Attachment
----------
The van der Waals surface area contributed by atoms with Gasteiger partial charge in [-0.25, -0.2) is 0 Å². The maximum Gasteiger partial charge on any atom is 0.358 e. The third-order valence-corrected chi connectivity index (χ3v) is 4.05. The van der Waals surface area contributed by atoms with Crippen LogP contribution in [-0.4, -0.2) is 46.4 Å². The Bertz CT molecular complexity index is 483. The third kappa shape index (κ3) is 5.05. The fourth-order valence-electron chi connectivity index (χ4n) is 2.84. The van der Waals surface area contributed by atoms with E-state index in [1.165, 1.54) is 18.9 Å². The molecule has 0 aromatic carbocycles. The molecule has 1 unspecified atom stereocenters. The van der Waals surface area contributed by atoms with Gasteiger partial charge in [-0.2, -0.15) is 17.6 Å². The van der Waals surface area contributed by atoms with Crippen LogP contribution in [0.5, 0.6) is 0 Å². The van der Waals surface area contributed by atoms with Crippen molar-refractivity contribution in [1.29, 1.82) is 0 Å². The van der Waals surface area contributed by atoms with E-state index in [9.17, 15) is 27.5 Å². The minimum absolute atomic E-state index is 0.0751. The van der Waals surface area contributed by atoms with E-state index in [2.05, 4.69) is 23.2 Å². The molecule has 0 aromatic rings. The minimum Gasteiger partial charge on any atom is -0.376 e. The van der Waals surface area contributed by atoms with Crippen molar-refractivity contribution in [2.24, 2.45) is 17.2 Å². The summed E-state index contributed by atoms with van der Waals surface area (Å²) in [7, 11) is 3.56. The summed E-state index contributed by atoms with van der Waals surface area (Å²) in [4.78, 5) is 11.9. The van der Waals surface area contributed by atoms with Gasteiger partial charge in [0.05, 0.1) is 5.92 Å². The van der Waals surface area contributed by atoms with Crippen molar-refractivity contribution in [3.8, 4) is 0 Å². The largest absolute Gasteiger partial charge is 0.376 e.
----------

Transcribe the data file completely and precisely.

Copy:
The van der Waals surface area contributed by atoms with Gasteiger partial charge in [-0.25, -0.2) is 0 Å². The maximum Gasteiger partial charge on any atom is 0.358 e. The third-order valence-corrected chi connectivity index (χ3v) is 4.05. The van der Waals surface area contributed by atoms with Crippen LogP contribution in [-0.4, -0.2) is 46.4 Å². The Bertz CT molecular complexity index is 483. The third kappa shape index (κ3) is 5.05. The fourth-order valence-electron chi connectivity index (χ4n) is 2.84. The van der Waals surface area contributed by atoms with E-state index in [1.165, 1.54) is 18.9 Å². The molecule has 0 aromatic carbocycles. The molecule has 1 unspecified atom stereocenters. The van der Waals surface area contributed by atoms with Gasteiger partial charge in [-0.2, -0.15) is 17.6 Å². The van der Waals surface area contributed by atoms with Crippen LogP contribution in [0.5, 0.6) is 0 Å². The van der Waals surface area contributed by atoms with Crippen molar-refractivity contribution in [1.29, 1.82) is 0 Å². The van der Waals surface area contributed by atoms with E-state index in [9.17, 15) is 27.5 Å². The minimum absolute atomic E-state index is 0.0751. The van der Waals surface area contributed by atoms with E-state index in [2.05, 4.69) is 23.2 Å². The molecule has 0 aromatic rings. The minimum Gasteiger partial charge on any atom is -0.376 e. The van der Waals surface area contributed by atoms with Crippen molar-refractivity contribution in [2.24, 2.45) is 17.2 Å². The summed E-state index contributed by atoms with van der Waals surface area (Å²) in [7, 11) is 3.56. The summed E-state index contributed by atoms with van der Waals surface area (Å²) in [4.78, 5) is 11.9. The van der Waals surface area contributed by atoms with Gasteiger partial charge in [0.05, 0.1) is 5.92 Å². The van der Waals surface area contributed by atoms with Crippen molar-refractivity contribution in [3.8, 4) is 0 Å². The largest absolute Gasteiger partial charge is 0.376 e.